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The U.S. Department of Education has asked Arkansas to address parts of its plan for carrying out the federal Every Student Succeeds Act that deal with base-line achievement data and interim measures of student progress.

Jason Botel, principal deputy assistant secretary at the federal agency, acknowledged in a recent letter to Arkansas Education Commissioner Johnny Key that each state has flexibility in how it complies with the law.

But, he said, "Based on the Department's review of all programs submitted under Arkansas consolidated state plan ... the Department is requesting clarifying or additional information to ensure the State's plan has met all statutory and regulatory requirements."

Leaders at the Arkansas Department of Education were working on the revisions and clarifications Friday and said they expect to submit them Monday, which is the deadline set by the federal agency for the changes.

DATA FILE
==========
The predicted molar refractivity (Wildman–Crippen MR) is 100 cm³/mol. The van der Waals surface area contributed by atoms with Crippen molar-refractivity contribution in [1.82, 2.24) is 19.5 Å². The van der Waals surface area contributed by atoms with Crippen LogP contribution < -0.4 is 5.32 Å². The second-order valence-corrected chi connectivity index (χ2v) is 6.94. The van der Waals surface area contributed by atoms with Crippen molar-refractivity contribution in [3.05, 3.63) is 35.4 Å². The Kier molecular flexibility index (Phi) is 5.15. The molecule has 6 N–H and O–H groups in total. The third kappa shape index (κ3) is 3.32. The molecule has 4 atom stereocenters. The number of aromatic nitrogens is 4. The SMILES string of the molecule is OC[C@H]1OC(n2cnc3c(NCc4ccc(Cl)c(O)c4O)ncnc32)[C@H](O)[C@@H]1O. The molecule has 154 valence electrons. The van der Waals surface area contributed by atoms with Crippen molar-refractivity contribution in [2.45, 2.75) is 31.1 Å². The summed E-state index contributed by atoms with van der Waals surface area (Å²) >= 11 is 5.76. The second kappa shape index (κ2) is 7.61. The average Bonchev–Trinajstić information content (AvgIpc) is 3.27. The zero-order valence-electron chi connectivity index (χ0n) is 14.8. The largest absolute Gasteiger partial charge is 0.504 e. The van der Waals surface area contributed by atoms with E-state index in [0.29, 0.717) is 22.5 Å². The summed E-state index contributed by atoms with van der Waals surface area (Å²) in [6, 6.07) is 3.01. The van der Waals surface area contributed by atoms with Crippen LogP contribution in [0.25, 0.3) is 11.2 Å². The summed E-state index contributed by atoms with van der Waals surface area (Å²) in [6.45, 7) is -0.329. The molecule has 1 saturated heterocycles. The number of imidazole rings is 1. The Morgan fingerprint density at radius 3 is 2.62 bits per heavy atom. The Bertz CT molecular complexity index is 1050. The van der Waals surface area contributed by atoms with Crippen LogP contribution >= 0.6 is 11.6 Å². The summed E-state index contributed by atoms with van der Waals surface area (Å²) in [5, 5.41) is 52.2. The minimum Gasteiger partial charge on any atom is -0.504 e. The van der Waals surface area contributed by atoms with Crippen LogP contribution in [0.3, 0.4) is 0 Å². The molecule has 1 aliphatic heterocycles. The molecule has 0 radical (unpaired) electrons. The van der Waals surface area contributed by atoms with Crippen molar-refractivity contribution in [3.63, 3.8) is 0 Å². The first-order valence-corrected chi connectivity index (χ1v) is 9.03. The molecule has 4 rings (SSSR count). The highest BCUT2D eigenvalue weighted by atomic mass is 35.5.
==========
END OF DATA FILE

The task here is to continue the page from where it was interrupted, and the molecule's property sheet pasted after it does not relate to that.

"We are pleased with the U.S. Department of Education's feedback regarding Arkansas' Every Student Succeeds Act plan," Kimberly Friedman, spokesman for the Arkansas department, said after state and federal agency officials participated in a conference call about the state plan.

"We are confident that with additional information and clarifying statements, the U.S. Department of Education will approve Arkansas' plan. The feedback we received is evidence of the strength of the plan and a testament to the collaboration and input provided by Arkansas' stakeholders," Friedman said an emailed statement.

The Every Student Succeeds Act is the latest version of the federal Elementary and Secondary Education Act that dates back to the 1960s.